## Abstract

Many signaling and regulatory molecules within cells exist in very few copies per cell. Any process affecting even limited numbers of these molecules therefore has the potential to affect the dynamics of the biochemical networks of which they are a part. This sensitivity to small copy-number changes is what allows stochasticity in gene expression to introduce a degree of randomness in what cells do. While this randomness can be suppressed, it does not appear to be so in many biological systems, at least not to the maximum degree possible. This suggests that this randomness is not necessarily detrimental to cell populations, as it can produce qualitatively new behaviours in genetic networks which may be utilized by cells.

In this thesis, two other mechanisms are investigated which, through their interaction with low copy-number molecules, are able to produce qualitatively different dynamics in genetic networks: the stochastic partitioning of molecules in cell division, and the direct interaction of two low copy-number molecules. For this, a novel simulator of chemical kinetics is first presented, designed to simulate the dynamics of genetic circuits inside growing populations of cells. It is then used to study a genetic switch where one repressive link is formed by direct interaction between RNA molecules. This arrangement was found to decouple the stability of the two noisy attractors of the network and the speeds of the state transitions. In other words, it allows the network to have two equally-stable noisy attractors, but differing state transition speeds.

Next, the cell-to-cell diversity in RNA numbers (as quantified by the normalized variance) of a single gene over time in a growing model cell population was studied as a function of the division synchrony. In the model, synchronous cell divisions introduce transient increases in the cell-to-cell diversity in RNA numbers of the population, a prediction which was verified using single-molecule measurements of RNA numbers. Finally, the effects of the stochastic partitioning of regulatory molecules in cell division on the dynamics of two genetic circuits, a switch and a clock, were studied. Of these two circuits, the switch has the most dramatic changes in its dynamics, brought on by the inevitable negative correlation in molecule numbers that sister cells inherit. This negative correlation can allow a cell population to partition the phenotypes of the individual cells with less variance than a binomial distribution.

These results advance our understanding of the different behaviours that can be produced in genetic circuits due to these two mechanisms. Since they produce unique behaviours, these mechanisms, and combinations thereof, are expected to be used for specialized purposes in natural genetic circuits. Further, since the downstream effects of these mechanisms may be more predictable than, e.g., modifying promoter sequences, they may also be useful in the design and implementation of future synthetic genetic circuits with specific behaviours.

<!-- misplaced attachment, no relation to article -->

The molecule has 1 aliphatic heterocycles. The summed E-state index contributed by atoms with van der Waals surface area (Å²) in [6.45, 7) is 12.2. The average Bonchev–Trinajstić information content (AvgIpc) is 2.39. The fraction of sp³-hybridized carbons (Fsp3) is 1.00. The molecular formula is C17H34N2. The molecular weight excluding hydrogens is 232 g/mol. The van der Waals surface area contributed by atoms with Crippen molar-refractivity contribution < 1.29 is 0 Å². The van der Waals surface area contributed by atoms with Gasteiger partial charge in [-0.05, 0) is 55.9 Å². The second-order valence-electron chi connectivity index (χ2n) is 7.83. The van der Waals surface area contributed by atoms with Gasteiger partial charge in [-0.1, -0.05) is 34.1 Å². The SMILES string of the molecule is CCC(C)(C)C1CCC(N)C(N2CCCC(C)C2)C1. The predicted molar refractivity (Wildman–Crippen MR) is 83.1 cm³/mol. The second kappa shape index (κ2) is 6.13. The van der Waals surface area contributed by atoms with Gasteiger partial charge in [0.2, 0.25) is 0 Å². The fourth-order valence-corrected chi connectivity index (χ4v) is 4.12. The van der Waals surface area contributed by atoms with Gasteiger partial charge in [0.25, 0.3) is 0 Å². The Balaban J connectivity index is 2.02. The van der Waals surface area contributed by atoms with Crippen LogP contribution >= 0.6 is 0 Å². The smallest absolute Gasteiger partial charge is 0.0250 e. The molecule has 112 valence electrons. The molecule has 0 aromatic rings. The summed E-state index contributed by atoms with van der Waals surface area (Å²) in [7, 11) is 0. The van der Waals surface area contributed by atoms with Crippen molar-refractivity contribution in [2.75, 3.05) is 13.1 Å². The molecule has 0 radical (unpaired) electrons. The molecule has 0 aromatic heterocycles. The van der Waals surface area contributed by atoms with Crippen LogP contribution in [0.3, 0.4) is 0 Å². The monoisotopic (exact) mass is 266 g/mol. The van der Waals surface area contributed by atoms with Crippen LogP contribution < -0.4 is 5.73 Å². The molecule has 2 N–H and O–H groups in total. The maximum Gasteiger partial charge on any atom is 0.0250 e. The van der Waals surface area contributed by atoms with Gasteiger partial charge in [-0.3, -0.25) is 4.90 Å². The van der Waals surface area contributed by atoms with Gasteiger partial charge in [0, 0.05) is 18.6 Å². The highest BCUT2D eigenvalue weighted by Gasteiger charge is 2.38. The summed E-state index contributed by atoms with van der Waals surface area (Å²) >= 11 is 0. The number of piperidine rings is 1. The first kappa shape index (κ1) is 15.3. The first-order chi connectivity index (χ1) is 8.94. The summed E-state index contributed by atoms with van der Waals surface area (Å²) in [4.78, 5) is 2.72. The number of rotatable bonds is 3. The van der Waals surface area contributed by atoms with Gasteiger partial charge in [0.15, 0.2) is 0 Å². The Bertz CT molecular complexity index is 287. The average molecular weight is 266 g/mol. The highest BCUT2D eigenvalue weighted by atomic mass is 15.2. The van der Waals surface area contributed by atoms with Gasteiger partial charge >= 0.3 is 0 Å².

In this thesis, two other mechanisms are investigated which, through their interaction with low copy-number molecules, are able to produce qualitatively different dynamics in genetic networks: the stochastic partitioning of molecules in cell division, and the direct interaction of two low copy-number molecules. For this, a novel simulator of chemical kinetics is first presented, designed to simulate the dynamics of genetic circuits inside growing populations of cells. It is then used to study a genetic switch where one repressive link is formed by direct interaction between RNA molecules. This arrangement was found to decouple the stability of the two noisy attractors of the network and the speeds of the state transitions. In other words, it allows the network to have two equally-stable noisy attractors, but differing state transition speeds.

Next, the cell-to-cell diversity in RNA numbers (as quantified by the normalized variance) of a single gene over time in a growing model cell population was studied as a function of the division synchrony. In the model, synchronous cell divisions introduce transient increases in the cell-to-cell diversity in RNA numbers of the population, a prediction which was verified using single-molecule measurements of RNA numbers. Finally, the effects of the stochastic partitioning of regulatory molecules in cell division on the dynamics of two genetic circuits, a switch and a clock, were studied. Of these two circuits, the switch has the most dramatic changes in its dynamics, brought on by the inevitable negative correlation in molecule numbers that sister cells inherit. This negative correlation can allow a cell population to partition the phenotypes of the individual cells with less variance than a binomial distribution.

These results advance our understanding of the different behaviours that can be produced in genetic circuits due to these two mechanisms. Since they produce unique behaviours, these mechanisms, and combinations thereof, are expected to be used for specialized purposes in natural genetic circuits. Further, since the downstream effects of these mechanisms may be more predictable than, e.g., modifying promoter sequences, they may also be useful in the design and implementation of future synthetic genetic circuits with specific behaviours.

Original language | English |
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Publisher | Tampere University of Technology |

Number of pages | 62 |

ISBN (Electronic) | 978-952-15-3609-0 |

ISBN (Print) | 978-952-15-3546-8 |

Publication status | Published - 7 Aug 2015 |

Publication type | G5 Doctoral dissertation (articles) |

### Publication series

Name | Tampere University of Technology. Publication |
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Publisher | Tampere University of Technology |

Volume | 1310 |

ISSN (Print) | 1459-2045 |